Kinney explains the phenomenon by saying, “If you have low DO levels and no fish, then that makes sense. If the water quality is good, but we’re not catching anything then that may tell us something else about species distributions.” For example, if an artificial reef has been installed in the area recently, fish are unlikely to turn up in fish traps because they use the reef for shelter and are less drawn to the traps. Even when there are no catches, Kinney explains that “No data is data. Having zeros is good information.” If dive monitoring reveals that reefs are being used, causing fish to avoid traps, then the zeros suggest that the artificial reef is working.
TNC invests a great deal of time and money into these enhancement and restoration projects and ensuring that the best and most sound methods are being used. When a project begins, program leaders look at all of the previously gathered data to determine what method would be best for that site specifically. Salt marshes, artificial reefs and other green infrastructure options may individually or collectively work for a specific location.
Complex structures called Reef Balls can be installed along shorelines lacking complex structures. Reef Balls also help with wave attenuation, breaking waves up before they have a chance to collide with the shoreline, preventing erosion. Building oyster reefs is another enhancement method that enhances both ecosystem services and fish habitats as it creates complex structures and access to food. Oysters are also filter feeders meaning that their presence in the ecosystem improves general water quality for the betterment of the habitat.
“Monitoring is super important because we spend lots of time and money on building these projects and we want to make sure that what we’re doing is actually having a beneficial impact on the system,” Kinney explains. “The only way to do that is to monitor it. I think sometimes, the funding goes towards creating a project and not enough to monitoring after the fact and so you have a lot of projects that get on the ground but we don’t really get a sense of how much they’re positively impacting the system because the funding doesn’t normally reach for 5 or 10 years down the line,” she continues.
The data collected by groups like TNC inform state and local environmental initiatives within and outside Rhode Island. Locally, TNC works alongside the Rhode Island Department of Environmental Management, helping to “directly inform management decisions for the state of Rhode Island,” shares Kinney. She expands to say, “TNC is an inter-state organization–it isn’t just in Rhode Island. It’s in every single state so being able to compare that data across a larger geography and learn from each other and just contributing to that science is impactful.”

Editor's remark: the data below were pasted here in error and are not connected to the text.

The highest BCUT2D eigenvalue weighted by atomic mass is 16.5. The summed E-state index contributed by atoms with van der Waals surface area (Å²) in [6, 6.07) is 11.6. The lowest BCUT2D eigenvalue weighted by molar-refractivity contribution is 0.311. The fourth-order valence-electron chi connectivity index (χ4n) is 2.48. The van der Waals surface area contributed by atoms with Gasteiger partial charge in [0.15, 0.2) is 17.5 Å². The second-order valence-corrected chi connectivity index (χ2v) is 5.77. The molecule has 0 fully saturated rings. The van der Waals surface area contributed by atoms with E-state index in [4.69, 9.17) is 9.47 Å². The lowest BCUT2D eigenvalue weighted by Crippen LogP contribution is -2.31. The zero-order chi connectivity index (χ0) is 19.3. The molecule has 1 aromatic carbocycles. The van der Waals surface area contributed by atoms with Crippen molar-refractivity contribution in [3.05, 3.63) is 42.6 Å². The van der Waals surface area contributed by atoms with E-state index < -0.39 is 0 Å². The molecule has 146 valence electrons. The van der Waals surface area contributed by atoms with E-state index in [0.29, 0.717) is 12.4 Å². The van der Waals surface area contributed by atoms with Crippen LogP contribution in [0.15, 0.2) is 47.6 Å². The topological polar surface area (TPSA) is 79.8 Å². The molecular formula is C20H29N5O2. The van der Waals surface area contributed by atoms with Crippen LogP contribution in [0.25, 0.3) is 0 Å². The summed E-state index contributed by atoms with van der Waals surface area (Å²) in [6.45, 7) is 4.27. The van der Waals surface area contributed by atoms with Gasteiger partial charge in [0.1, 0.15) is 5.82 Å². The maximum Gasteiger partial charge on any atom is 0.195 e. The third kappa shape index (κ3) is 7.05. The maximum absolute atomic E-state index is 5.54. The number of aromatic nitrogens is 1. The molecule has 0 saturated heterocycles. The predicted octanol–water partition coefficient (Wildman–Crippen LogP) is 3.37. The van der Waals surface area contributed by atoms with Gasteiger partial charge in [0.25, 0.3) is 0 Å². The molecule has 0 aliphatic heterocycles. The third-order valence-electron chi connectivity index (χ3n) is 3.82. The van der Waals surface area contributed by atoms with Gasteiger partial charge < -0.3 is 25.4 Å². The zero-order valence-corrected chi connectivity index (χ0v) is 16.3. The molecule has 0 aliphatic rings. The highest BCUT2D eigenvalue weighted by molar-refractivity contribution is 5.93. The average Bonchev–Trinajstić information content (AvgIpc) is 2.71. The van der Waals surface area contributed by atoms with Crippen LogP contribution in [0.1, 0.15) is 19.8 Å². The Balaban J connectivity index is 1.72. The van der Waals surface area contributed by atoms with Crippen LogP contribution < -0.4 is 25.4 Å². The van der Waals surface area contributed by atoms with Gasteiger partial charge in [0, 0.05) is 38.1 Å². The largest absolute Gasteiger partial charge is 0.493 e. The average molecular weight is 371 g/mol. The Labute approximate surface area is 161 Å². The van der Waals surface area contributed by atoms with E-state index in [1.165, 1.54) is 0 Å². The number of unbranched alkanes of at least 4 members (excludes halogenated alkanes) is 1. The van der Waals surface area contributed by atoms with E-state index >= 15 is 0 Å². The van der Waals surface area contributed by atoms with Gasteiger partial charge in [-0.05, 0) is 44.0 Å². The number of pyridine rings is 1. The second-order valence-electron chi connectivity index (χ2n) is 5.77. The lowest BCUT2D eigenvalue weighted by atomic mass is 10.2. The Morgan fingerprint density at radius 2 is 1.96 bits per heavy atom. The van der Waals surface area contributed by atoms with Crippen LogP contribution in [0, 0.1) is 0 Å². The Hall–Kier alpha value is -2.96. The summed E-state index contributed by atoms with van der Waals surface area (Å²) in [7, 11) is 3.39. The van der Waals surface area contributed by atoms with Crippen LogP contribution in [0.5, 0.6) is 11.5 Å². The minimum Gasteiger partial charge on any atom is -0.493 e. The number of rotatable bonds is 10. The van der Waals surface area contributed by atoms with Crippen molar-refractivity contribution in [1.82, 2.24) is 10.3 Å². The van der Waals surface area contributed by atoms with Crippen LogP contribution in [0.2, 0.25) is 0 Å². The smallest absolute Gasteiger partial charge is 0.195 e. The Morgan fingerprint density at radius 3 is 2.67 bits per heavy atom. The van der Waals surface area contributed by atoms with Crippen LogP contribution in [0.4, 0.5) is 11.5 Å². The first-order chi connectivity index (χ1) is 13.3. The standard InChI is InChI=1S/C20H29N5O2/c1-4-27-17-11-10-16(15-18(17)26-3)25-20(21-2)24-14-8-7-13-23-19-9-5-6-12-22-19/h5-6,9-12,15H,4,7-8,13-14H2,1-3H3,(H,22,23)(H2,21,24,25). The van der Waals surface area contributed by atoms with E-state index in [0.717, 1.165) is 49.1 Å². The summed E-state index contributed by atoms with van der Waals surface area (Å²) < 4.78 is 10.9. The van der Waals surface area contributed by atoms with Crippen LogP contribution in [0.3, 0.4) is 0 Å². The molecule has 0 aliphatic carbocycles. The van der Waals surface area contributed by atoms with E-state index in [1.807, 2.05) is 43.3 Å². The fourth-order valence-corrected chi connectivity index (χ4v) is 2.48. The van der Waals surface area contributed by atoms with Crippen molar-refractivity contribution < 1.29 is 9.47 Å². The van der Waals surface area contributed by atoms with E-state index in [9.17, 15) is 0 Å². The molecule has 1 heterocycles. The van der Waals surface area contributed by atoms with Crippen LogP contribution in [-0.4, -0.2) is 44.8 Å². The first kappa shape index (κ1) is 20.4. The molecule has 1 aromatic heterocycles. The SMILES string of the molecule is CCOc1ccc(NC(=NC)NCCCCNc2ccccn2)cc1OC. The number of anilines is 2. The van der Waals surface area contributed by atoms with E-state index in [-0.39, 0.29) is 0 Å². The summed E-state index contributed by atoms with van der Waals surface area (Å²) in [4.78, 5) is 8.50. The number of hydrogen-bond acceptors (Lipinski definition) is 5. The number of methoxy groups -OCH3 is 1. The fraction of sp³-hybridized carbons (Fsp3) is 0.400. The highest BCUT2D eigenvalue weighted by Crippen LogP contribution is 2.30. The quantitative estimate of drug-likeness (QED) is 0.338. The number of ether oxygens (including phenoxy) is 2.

Not surprisingly, Rhode Island, like the rest of the U.S., suffers from various impacts of climate change, making it, and the other variables it introduces, a major concern for the region. For coastal states like Rhode Island, “We talk a lot about sea level rise and developing some infrastructure to deal with flooding in our areas,” explains Kinney. Wave attenuation, flooding, frequent large storms, eroding shorelines and preparing local towns and people for these events are all major concerns for TNC Rhode Island.
TNC works closely with the Rhode Island Municipal Resilience Program, facilitating conversations with local municipalities to determine the area’s greatest concerns that they want to improve. Once a plan is established, TNC helps organize grant applications to secure project funding. An example of one of these projects is Rose Larisa Park in East Providence on the Providence River. The bluff at Rose Larisa Park is eroding and falling down a cliff due to increased wave action resulting from rising waters. Additionally, coastal erosion and unhealthy vegetation that cannot hold everything together have caused the bluff to deteriorate further.